Followers of The Redacted Sherlock Holmes series have often asked how many of the historical events retold in the collections published to date actually happened as described. So, taking examples from each volume backwards from VI to I:
- Was there a French female composer called Augusta Holmès who was Sherlock Holmes’s sister?
- Did Winston Churchill seek Holmes’s help at the height of the Battle of Britain and of the Blitz, and was the bombing of neutral Ireland by the Germans in 1941 one of the results of this consultation?
- Was the 1930s German tennis star, Gottfried von Cramm, Sherlock Holmes’s grandson, and was von Cramm’s redoubtable mother the result of a liaison between Holmes and Irene Adler?
- Was the winter of 1894/5 one of such monstrous ferocity that Holmes was asked to investigate whether 19th century industrialisation was causing changes in the climate?
- Did the Prince of Wales, Albert Edward, later King Edward VII, plot to usurp Queen Victoria as monarch, and did Sherlock Holmes make a discovery that thwarted this?
- Was Holmes engaged by the British government in 1945 to assess whether Hitler’s deputy, Rudolph Hess, was fit to stand trial at Nuremburg?
Followers of the series who look up for themselves more details about the events referred to in the thirty-seven works (thirty-six short and one long) published to date, will find that the series presents the matters covered in a way that is consistent with the known facts. The redaction of the involvement of Sherlock Holmes was generally made on grounds of national security or because the matters Holmes uncovered were too shocking for them to be made public knowledge. It is to be rejoiced that the publication of these accounts of historic events withheld by Dr Watson allow the record to be set straight, and that the role of Sherlock Holmes at some of the key turning points in world history can finally be revealed.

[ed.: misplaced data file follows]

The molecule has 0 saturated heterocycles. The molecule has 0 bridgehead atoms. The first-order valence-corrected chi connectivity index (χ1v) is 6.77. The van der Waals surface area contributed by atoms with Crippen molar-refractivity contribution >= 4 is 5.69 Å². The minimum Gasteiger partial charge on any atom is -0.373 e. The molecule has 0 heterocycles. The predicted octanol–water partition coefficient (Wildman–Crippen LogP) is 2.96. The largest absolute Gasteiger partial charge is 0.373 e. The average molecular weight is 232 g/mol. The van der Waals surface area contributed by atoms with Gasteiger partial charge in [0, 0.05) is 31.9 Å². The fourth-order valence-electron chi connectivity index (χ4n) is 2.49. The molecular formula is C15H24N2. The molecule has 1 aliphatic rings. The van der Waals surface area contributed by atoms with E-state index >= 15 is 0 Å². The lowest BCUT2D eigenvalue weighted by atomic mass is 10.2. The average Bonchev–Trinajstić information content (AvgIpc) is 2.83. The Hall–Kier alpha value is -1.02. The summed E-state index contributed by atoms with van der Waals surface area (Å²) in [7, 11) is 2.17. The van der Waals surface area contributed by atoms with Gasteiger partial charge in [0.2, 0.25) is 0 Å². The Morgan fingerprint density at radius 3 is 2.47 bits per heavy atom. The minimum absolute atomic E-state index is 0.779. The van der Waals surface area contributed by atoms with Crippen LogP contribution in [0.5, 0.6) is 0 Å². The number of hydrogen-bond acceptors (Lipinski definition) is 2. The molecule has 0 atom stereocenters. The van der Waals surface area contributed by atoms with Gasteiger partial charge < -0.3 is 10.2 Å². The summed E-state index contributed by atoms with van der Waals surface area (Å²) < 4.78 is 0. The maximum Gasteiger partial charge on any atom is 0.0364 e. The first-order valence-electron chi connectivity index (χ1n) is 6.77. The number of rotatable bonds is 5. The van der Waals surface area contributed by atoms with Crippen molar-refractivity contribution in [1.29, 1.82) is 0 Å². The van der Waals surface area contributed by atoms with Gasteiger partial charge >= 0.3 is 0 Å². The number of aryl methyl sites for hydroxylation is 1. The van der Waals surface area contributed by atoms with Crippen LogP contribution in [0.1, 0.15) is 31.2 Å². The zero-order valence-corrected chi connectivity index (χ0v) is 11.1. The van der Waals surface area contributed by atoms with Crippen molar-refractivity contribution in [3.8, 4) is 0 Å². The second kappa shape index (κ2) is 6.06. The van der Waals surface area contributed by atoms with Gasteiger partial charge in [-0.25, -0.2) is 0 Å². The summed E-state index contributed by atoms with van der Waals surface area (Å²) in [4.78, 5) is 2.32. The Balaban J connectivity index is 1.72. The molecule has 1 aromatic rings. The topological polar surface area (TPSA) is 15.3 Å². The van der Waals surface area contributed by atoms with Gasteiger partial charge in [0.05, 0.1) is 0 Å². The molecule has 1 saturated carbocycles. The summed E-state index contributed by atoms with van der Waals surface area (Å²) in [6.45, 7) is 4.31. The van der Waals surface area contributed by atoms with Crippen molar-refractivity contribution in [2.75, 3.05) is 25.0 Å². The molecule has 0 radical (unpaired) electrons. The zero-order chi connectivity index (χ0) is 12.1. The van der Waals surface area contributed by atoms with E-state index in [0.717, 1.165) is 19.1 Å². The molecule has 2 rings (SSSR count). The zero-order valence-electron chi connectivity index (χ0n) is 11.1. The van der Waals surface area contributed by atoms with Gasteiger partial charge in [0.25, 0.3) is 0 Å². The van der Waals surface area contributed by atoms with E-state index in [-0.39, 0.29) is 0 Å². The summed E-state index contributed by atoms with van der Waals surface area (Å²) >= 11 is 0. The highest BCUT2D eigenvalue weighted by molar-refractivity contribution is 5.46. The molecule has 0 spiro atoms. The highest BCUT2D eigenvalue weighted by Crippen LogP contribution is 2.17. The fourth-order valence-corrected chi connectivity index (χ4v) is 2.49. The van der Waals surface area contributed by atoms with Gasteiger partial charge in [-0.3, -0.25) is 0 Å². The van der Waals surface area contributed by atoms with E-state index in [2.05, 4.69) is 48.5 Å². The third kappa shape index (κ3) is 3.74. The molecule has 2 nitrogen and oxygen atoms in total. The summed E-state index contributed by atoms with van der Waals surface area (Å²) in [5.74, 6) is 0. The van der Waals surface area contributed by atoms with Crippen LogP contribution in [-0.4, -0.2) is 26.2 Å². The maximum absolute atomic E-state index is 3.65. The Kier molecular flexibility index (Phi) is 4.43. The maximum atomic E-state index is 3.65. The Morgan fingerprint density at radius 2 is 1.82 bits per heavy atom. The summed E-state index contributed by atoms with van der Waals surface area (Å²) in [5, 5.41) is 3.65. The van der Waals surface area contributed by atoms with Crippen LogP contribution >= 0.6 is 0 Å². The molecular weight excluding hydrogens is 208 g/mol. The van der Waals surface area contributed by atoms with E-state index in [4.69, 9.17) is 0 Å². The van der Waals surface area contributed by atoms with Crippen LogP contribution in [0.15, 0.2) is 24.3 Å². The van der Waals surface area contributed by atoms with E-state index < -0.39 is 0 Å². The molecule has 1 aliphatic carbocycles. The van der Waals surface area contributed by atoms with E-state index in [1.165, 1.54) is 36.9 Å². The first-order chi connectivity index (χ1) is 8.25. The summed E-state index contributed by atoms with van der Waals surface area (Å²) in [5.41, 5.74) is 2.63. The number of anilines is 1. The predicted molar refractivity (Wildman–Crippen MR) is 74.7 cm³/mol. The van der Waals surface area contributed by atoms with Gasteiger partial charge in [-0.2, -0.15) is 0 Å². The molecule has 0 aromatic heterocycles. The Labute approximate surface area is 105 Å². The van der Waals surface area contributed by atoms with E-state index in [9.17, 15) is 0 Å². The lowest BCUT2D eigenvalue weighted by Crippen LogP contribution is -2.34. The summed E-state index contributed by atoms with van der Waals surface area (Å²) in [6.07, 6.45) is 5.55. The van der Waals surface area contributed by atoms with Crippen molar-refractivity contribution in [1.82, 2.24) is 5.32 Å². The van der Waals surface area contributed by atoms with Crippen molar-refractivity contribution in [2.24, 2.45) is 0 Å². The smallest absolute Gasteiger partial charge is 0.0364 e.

Sherlock Holmes’s dealings with famous people was the inspiration for the front covers of the books. It is not spoiling the plot of the works in this collection when I disclose that the people featured on the front of this book are two kings, two poets, an artist, a model, a menagerist, a Classical scholar, a diplomat, a man found guilty of high treason, a drinks manufacturer, and an accountant. Some may note that this list gives more people than the seven figures shown opposite Sherlock Holmes. The aim of this introduction is not to solve mysteries when it precedes writings about the greatest mystery-solver of all, but a reading of The Poet and his Muse and of The Cherry-Tree and the Comma will resolve the apparent anomaly.
In this volume I have decided for the first time to put a brief explanation after each work of how much of what Dr Watson retells is the history of the event as we know it, and how much is new or may have been romanticised (Holmes’s words about Watson’s writings) or elaborated by Watson.
I hope readers of these works find the explanation enhances their enjoyment, and I am available under the email address name OrlandoDLPearson@gmail.com to answer any questions.